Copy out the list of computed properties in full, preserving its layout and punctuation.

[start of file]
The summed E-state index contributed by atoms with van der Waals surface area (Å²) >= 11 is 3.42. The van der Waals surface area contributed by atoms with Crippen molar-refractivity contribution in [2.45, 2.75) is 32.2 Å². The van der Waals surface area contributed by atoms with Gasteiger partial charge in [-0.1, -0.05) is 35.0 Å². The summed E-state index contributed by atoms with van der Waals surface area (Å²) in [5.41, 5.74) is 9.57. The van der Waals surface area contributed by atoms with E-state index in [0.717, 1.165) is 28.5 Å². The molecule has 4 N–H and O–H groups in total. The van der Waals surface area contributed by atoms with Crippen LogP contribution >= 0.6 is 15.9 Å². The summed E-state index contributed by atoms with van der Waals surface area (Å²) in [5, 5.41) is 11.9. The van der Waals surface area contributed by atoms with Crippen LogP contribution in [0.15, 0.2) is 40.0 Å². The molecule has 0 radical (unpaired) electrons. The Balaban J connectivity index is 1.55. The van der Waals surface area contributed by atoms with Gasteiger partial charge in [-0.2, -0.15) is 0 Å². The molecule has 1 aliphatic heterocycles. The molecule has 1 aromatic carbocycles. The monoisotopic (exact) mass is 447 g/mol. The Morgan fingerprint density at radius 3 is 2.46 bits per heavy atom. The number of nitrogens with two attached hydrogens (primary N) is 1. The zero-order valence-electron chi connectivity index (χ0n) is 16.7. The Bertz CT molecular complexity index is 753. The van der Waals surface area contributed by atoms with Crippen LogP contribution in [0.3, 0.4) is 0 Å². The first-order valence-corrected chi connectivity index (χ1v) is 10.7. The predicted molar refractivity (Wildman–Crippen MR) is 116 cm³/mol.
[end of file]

The summed E-state index contributed by atoms with van der Waals surface area (Å²) >= 11 is 3.42. The van der Waals surface area contributed by atoms with Crippen molar-refractivity contribution in [2.45, 2.75) is 32.2 Å². The van der Waals surface area contributed by atoms with Gasteiger partial charge in [-0.1, -0.05) is 35.0 Å². The summed E-state index contributed by atoms with van der Waals surface area (Å²) in [5.41, 5.74) is 9.57. The van der Waals surface area contributed by atoms with E-state index in [0.717, 1.165) is 28.5 Å². The molecule has 4 N–H and O–H groups in total. The van der Waals surface area contributed by atoms with Crippen LogP contribution >= 0.6 is 15.9 Å². The summed E-state index contributed by atoms with van der Waals surface area (Å²) in [5, 5.41) is 11.9. The van der Waals surface area contributed by atoms with Crippen LogP contribution in [0.15, 0.2) is 40.0 Å². The molecule has 0 radical (unpaired) electrons. The Balaban J connectivity index is 1.55. The van der Waals surface area contributed by atoms with Gasteiger partial charge in [-0.2, -0.15) is 0 Å². The molecule has 1 aliphatic heterocycles. The molecule has 1 aromatic carbocycles. The monoisotopic (exact) mass is 447 g/mol. The Morgan fingerprint density at radius 3 is 2.46 bits per heavy atom. The number of nitrogens with two attached hydrogens (primary N) is 1. The zero-order valence-electron chi connectivity index (χ0n) is 16.7. The Bertz CT molecular complexity index is 753. The van der Waals surface area contributed by atoms with Crippen LogP contribution in [0.3, 0.4) is 0 Å². The first-order valence-corrected chi connectivity index (χ1v) is 10.7. The predicted molar refractivity (Wildman–Crippen MR) is 116 cm³/mol.